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The Pleasure of Not Being Perfect

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Something always seems to be missing, even if we can't put our finger on it. It's in our hard drive. We aren't earning enough, we don't have the right partner, we haven't found our life purpose, we aren't living in the right city or our nose isn't straight enough.

So we meditate, we go into therapy, we take classes to improve our sex lives, we read books on how to follow our bliss. We may succeed in ironing out one wrinkle, but then another pops up in its place. The sense that life is not as good as it could be -- that we are not as good as we could be -- seems built into our genetic code.

It's true, we're not perfect. But then, neither is anyone else, however glowing their life may seem to our eyes. We are, all of us, no more and no less than wonderfully ordinary, imperfect mortals. So why not give ourselves a break? Why not celebrate our blemishes, our imperfections and dissatisfactions, as the very qualities that make us human? No one else has quite our mix of idiosyncrasies. We all have a fault line, and usually one with many branches. It will always be that way, as it always has. Even mighty Achilles had his heel. And doesn't Venus de Milo look better without her arms?

When I allow myself simply to feel my longing for something that I don't have -- say, the summer in Paris -- I realize that the energy in my dissatisfaction is nothing other than my own life energy rising in temperature; and as I let the intensity grow, I begin to feel more alive instead of breaking out in a rash of envy toward those who are already strolling along the Seine. What I'm wanting from Paris, or wherever it is, is not Paris -- that's only the image my desire comes dressed in. What I'm wanting is the very thing I already have, I realize: this warmth in my chest that my fantasy of Paris has spawned. If I let it, Paris can take me back to myself, and that is a genuine pleasure. This is what the old Sufi poet, Rumi, meant when he said, "This longing, You express is the return message."

Our longings can serve to take us home, rather than keep us in a permanent state of dissatisfaction. And as for our various imperfections, as long as they do no harm to ourselves or to others, there is no reason to consider them anything less than our own unique contribution to global diversity. Instead of apologizing, we can choose to enjoy ourselves just as we are -- no upgrades necessary.

Not being perfect allows us to feel empathy and compassion, not just for ourselves, but also, and especially, for others. We see our own frailties and shortcomings in our friends and lovers, or we see that they stumble in their own way just as we do in ours. Not being perfect together joins us in our humanity. That's a good feeling; that we're all in this impossible, crazy life together, and that in large measure it will take us where it wants to go. That may cause anxiety to our control needs, but it beats being lonely in a posture of having it all together when everyone around us seems to be less than capable.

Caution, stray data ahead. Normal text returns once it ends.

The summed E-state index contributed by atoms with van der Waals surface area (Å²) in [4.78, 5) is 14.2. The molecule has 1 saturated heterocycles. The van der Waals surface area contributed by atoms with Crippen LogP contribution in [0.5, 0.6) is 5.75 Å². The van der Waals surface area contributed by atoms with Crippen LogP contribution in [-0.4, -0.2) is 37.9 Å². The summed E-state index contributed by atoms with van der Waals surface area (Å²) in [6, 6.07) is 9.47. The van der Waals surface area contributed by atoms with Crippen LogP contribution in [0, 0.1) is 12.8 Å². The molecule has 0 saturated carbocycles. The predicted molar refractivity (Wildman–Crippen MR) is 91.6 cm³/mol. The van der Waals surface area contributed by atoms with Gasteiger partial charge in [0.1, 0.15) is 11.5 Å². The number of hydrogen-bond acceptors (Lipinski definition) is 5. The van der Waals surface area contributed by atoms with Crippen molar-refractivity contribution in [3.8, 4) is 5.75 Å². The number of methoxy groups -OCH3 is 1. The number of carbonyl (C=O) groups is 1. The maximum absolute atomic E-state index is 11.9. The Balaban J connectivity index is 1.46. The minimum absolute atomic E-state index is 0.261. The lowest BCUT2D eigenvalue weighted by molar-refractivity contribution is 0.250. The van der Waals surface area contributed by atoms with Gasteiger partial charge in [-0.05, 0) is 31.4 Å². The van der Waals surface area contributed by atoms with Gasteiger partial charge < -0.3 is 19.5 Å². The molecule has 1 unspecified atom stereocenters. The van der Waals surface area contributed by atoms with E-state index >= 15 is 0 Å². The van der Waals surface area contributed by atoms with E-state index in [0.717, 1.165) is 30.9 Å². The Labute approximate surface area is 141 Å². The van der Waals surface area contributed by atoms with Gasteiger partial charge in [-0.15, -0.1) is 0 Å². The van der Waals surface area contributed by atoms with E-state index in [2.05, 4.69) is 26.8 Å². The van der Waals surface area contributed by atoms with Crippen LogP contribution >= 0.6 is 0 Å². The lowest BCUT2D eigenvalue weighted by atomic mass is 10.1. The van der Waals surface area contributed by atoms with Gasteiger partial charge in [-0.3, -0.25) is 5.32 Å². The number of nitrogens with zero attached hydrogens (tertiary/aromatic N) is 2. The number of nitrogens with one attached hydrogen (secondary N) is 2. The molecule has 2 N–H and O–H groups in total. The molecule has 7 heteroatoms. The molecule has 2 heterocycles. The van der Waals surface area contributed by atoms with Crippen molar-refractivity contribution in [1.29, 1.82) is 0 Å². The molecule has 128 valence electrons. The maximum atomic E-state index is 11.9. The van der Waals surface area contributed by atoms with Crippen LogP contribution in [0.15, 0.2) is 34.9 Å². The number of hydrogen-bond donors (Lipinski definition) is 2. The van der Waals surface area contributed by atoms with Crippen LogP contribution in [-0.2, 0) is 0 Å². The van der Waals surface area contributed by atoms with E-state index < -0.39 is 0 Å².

In Japan there is an entire world view that appreciates the value of the imperfect, unfinished and faulty. It's called Wabi Sabi, where the first term refers to something simple and unpretentious, and the second points to the beauty that comes with age. Wabi Sabi is the aesthetic view that underlies Japanese art forms like the tea ceremony, calligraphy and ceramics. It's an aesthetic that sees beauty in the modest and humble, the irregular and earthy. It holds that beauty comes with the patina of age and in the changes that come with use. It lies in the cracks, the worn spots; in the green corrosion of bronze, the pattern of moss on a stone. The Japanese take pleasure in mistakes and imperfections.

Day by day, tiny specks of us float away. No matter which exercise or diet regimen we follow, no matter which self-help guru or meditation practice we follow, nothing will dispel the reality that we are not built to last. Death is our supreme limitation, the final proof that perfection was never meant to be part of the human experience. A hundred years from now, there will be all new people. Sooner rather than later, we shall not be here: no eyes, no nose, no ears, no tongue, no mind, no you or me -- gone, and who knows where, if anywhere.

Yet knowing the extent of our limitations, feeling our soon-not-to-be-hereness in our bones, is the best condition we can have for waking up to the miracle that we are here at all. That is the brilliance of the human design plan -- the built-in "defect" is the very thing that can spur us to drink down the full draught as it comes to us.

How did this happen? This incredible feeling, thinking, sensing, moving, joyous, painful, doubting, wondering life -- what keeps it upright even now, right now in this unrepeatable moment that is already gone? No answer to that, merely the gasp of the breath as it moves in and out, and the pleasure of knowing that for now we are here and not elsewhere. Better to taste it now -- this gritty, imperfect life that we have -- than to defer it to some more perfect future that may never come.